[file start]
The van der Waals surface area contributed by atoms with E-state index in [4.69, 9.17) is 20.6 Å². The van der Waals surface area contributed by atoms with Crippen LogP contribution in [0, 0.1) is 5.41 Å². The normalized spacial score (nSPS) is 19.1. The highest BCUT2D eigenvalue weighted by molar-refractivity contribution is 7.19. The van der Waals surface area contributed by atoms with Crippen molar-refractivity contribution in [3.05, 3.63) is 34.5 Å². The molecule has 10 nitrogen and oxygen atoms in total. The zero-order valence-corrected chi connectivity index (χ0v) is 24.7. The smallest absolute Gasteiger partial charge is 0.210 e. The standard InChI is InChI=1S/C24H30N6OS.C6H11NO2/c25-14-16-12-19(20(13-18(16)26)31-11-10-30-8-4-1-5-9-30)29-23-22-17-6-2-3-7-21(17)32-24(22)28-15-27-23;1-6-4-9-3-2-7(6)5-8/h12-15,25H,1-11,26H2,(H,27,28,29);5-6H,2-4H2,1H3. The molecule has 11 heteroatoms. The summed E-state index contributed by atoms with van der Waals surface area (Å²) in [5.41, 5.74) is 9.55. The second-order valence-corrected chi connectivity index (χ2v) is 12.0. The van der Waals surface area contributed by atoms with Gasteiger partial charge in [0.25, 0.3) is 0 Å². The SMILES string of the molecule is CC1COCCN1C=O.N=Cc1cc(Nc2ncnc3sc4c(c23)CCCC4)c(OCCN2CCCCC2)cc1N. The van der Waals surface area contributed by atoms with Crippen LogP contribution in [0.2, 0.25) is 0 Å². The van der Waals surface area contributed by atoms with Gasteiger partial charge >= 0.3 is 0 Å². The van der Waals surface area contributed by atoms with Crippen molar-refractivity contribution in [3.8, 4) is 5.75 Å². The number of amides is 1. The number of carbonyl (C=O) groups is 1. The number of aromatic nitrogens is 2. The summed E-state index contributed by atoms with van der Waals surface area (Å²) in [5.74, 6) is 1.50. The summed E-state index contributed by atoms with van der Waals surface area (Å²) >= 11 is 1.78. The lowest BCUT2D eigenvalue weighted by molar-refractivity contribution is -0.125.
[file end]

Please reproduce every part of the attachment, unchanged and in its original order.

The van der Waals surface area contributed by atoms with E-state index in [4.69, 9.17) is 20.6 Å². The van der Waals surface area contributed by atoms with Crippen LogP contribution in [0, 0.1) is 5.41 Å². The normalized spacial score (nSPS) is 19.1. The highest BCUT2D eigenvalue weighted by molar-refractivity contribution is 7.19. The van der Waals surface area contributed by atoms with Crippen molar-refractivity contribution in [3.05, 3.63) is 34.5 Å². The molecule has 10 nitrogen and oxygen atoms in total. The zero-order valence-corrected chi connectivity index (χ0v) is 24.7. The smallest absolute Gasteiger partial charge is 0.210 e. The standard InChI is InChI=1S/C24H30N6OS.C6H11NO2/c25-14-16-12-19(20(13-18(16)26)31-11-10-30-8-4-1-5-9-30)29-23-22-17-6-2-3-7-21(17)32-24(22)28-15-27-23;1-6-4-9-3-2-7(6)5-8/h12-15,25H,1-11,26H2,(H,27,28,29);5-6H,2-4H2,1H3. The molecule has 11 heteroatoms. The summed E-state index contributed by atoms with van der Waals surface area (Å²) in [5.41, 5.74) is 9.55. The second-order valence-corrected chi connectivity index (χ2v) is 12.0. The van der Waals surface area contributed by atoms with Gasteiger partial charge in [0.25, 0.3) is 0 Å². The SMILES string of the molecule is CC1COCCN1C=O.N=Cc1cc(Nc2ncnc3sc4c(c23)CCCC4)c(OCCN2CCCCC2)cc1N. The van der Waals surface area contributed by atoms with Crippen LogP contribution in [0.2, 0.25) is 0 Å². The van der Waals surface area contributed by atoms with Gasteiger partial charge >= 0.3 is 0 Å². The van der Waals surface area contributed by atoms with Crippen molar-refractivity contribution in [3.8, 4) is 5.75 Å². The number of amides is 1. The number of carbonyl (C=O) groups is 1. The number of aromatic nitrogens is 2. The summed E-state index contributed by atoms with van der Waals surface area (Å²) in [5.74, 6) is 1.50. The summed E-state index contributed by atoms with van der Waals surface area (Å²) >= 11 is 1.78. The lowest BCUT2D eigenvalue weighted by molar-refractivity contribution is -0.125.